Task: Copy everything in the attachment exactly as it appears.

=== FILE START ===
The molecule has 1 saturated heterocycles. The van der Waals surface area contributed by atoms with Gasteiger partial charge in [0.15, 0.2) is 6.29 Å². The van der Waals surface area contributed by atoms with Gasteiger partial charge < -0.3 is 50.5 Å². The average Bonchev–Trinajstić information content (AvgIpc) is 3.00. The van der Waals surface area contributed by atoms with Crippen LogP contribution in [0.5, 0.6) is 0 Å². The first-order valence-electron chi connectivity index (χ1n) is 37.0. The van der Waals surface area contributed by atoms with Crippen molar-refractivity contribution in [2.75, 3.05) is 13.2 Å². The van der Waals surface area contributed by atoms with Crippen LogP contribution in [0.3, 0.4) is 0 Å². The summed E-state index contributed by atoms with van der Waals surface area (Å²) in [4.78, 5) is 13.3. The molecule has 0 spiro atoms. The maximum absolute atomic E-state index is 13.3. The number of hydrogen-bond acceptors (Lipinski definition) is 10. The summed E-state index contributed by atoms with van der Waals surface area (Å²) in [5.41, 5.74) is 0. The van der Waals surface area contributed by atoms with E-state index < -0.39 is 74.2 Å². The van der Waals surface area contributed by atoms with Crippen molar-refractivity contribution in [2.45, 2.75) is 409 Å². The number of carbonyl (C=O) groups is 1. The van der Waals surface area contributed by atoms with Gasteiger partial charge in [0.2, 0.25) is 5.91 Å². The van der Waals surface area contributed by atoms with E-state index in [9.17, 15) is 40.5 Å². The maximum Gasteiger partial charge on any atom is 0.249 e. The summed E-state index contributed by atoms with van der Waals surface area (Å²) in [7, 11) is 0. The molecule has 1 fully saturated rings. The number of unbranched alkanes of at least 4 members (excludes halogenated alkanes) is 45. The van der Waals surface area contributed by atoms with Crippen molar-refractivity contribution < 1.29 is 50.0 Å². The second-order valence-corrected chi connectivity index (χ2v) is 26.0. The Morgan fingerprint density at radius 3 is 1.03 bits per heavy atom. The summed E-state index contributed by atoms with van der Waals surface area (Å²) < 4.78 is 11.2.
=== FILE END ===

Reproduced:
The molecule has 1 saturated heterocycles. The van der Waals surface area contributed by atoms with Gasteiger partial charge in [0.15, 0.2) is 6.29 Å². The van der Waals surface area contributed by atoms with Gasteiger partial charge < -0.3 is 50.5 Å². The average Bonchev–Trinajstić information content (AvgIpc) is 3.00. The van der Waals surface area contributed by atoms with Crippen LogP contribution in [0.5, 0.6) is 0 Å². The first-order valence-electron chi connectivity index (χ1n) is 37.0. The van der Waals surface area contributed by atoms with Crippen molar-refractivity contribution in [2.75, 3.05) is 13.2 Å². The van der Waals surface area contributed by atoms with Crippen LogP contribution in [0.3, 0.4) is 0 Å². The summed E-state index contributed by atoms with van der Waals surface area (Å²) in [4.78, 5) is 13.3. The molecule has 0 spiro atoms. The maximum absolute atomic E-state index is 13.3. The number of hydrogen-bond acceptors (Lipinski definition) is 10. The summed E-state index contributed by atoms with van der Waals surface area (Å²) in [5.41, 5.74) is 0. The van der Waals surface area contributed by atoms with E-state index < -0.39 is 74.2 Å². The van der Waals surface area contributed by atoms with Crippen molar-refractivity contribution in [2.45, 2.75) is 409 Å². The number of carbonyl (C=O) groups is 1. The van der Waals surface area contributed by atoms with Gasteiger partial charge in [0.2, 0.25) is 5.91 Å². The van der Waals surface area contributed by atoms with E-state index in [9.17, 15) is 40.5 Å². The maximum Gasteiger partial charge on any atom is 0.249 e. The summed E-state index contributed by atoms with van der Waals surface area (Å²) in [7, 11) is 0. The molecule has 1 fully saturated rings. The number of unbranched alkanes of at least 4 members (excludes halogenated alkanes) is 45. The van der Waals surface area contributed by atoms with Crippen molar-refractivity contribution < 1.29 is 50.0 Å². The second-order valence-corrected chi connectivity index (χ2v) is 26.0. The Morgan fingerprint density at radius 3 is 1.03 bits per heavy atom. The summed E-state index contributed by atoms with van der Waals surface area (Å²) < 4.78 is 11.2.